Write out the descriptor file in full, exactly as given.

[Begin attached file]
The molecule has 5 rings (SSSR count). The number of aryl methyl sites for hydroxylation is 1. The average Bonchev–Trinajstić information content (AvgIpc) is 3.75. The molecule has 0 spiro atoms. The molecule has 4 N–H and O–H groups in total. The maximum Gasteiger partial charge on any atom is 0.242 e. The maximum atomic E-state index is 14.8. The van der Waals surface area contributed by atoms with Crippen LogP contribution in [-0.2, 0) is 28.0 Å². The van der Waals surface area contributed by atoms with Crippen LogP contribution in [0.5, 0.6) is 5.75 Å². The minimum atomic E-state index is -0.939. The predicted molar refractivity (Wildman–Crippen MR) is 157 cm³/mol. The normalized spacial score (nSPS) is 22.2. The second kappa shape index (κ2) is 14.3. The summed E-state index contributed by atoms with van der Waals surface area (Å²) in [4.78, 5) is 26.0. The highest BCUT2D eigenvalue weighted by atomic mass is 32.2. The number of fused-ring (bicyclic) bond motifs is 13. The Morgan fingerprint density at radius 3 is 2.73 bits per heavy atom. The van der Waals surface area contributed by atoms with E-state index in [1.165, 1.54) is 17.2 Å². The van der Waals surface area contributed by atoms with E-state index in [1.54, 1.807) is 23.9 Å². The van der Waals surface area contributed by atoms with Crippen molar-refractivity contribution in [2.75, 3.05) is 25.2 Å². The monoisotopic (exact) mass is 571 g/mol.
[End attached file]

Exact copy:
The molecule has 5 rings (SSSR count). The number of aryl methyl sites for hydroxylation is 1. The average Bonchev–Trinajstić information content (AvgIpc) is 3.75. The molecule has 0 spiro atoms. The molecule has 4 N–H and O–H groups in total. The maximum Gasteiger partial charge on any atom is 0.242 e. The maximum atomic E-state index is 14.8. The van der Waals surface area contributed by atoms with Crippen LogP contribution in [-0.2, 0) is 28.0 Å². The van der Waals surface area contributed by atoms with Crippen LogP contribution in [0.5, 0.6) is 5.75 Å². The minimum atomic E-state index is -0.939. The predicted molar refractivity (Wildman–Crippen MR) is 157 cm³/mol. The normalized spacial score (nSPS) is 22.2. The second kappa shape index (κ2) is 14.3. The summed E-state index contributed by atoms with van der Waals surface area (Å²) in [4.78, 5) is 26.0. The highest BCUT2D eigenvalue weighted by atomic mass is 32.2. The number of fused-ring (bicyclic) bond motifs is 13. The Morgan fingerprint density at radius 3 is 2.73 bits per heavy atom. The van der Waals surface area contributed by atoms with E-state index in [1.165, 1.54) is 17.2 Å². The van der Waals surface area contributed by atoms with E-state index in [1.54, 1.807) is 23.9 Å². The van der Waals surface area contributed by atoms with Crippen molar-refractivity contribution in [2.75, 3.05) is 25.2 Å². The monoisotopic (exact) mass is 571 g/mol.